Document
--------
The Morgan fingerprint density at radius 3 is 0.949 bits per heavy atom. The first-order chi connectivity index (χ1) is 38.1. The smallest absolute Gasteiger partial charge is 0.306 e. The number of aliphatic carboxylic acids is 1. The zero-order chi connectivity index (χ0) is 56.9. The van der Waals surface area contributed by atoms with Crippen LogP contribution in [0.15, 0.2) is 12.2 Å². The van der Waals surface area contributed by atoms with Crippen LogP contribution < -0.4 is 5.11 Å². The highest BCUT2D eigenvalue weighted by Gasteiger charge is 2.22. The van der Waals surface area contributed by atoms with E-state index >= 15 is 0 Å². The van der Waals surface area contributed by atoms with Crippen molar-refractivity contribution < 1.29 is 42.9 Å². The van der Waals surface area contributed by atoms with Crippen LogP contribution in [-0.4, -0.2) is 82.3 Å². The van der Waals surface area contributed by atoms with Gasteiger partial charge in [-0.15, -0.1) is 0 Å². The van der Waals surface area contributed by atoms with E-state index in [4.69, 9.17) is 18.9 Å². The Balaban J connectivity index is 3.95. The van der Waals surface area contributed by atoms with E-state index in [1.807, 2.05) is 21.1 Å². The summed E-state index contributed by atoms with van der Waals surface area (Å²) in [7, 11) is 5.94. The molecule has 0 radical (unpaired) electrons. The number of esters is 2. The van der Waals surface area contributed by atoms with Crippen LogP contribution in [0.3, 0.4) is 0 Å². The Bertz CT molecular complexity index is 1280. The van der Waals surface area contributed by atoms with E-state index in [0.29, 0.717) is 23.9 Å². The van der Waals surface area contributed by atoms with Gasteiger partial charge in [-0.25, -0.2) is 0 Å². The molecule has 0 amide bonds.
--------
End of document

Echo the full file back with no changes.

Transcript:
The Morgan fingerprint density at radius 3 is 0.949 bits per heavy atom. The first-order chi connectivity index (χ1) is 38.1. The smallest absolute Gasteiger partial charge is 0.306 e. The number of aliphatic carboxylic acids is 1. The zero-order chi connectivity index (χ0) is 56.9. The van der Waals surface area contributed by atoms with Crippen LogP contribution in [0.15, 0.2) is 12.2 Å². The van der Waals surface area contributed by atoms with Crippen LogP contribution < -0.4 is 5.11 Å². The highest BCUT2D eigenvalue weighted by Gasteiger charge is 2.22. The van der Waals surface area contributed by atoms with E-state index >= 15 is 0 Å². The van der Waals surface area contributed by atoms with Crippen molar-refractivity contribution < 1.29 is 42.9 Å². The van der Waals surface area contributed by atoms with Crippen LogP contribution in [-0.4, -0.2) is 82.3 Å². The van der Waals surface area contributed by atoms with Gasteiger partial charge in [-0.15, -0.1) is 0 Å². The van der Waals surface area contributed by atoms with E-state index in [4.69, 9.17) is 18.9 Å². The Balaban J connectivity index is 3.95. The van der Waals surface area contributed by atoms with E-state index in [1.807, 2.05) is 21.1 Å². The summed E-state index contributed by atoms with van der Waals surface area (Å²) in [7, 11) is 5.94. The molecule has 0 radical (unpaired) electrons. The number of esters is 2. The van der Waals surface area contributed by atoms with Crippen LogP contribution in [0.3, 0.4) is 0 Å². The Bertz CT molecular complexity index is 1280. The van der Waals surface area contributed by atoms with E-state index in [0.29, 0.717) is 23.9 Å². The van der Waals surface area contributed by atoms with Gasteiger partial charge in [-0.25, -0.2) is 0 Å². The molecule has 0 amide bonds.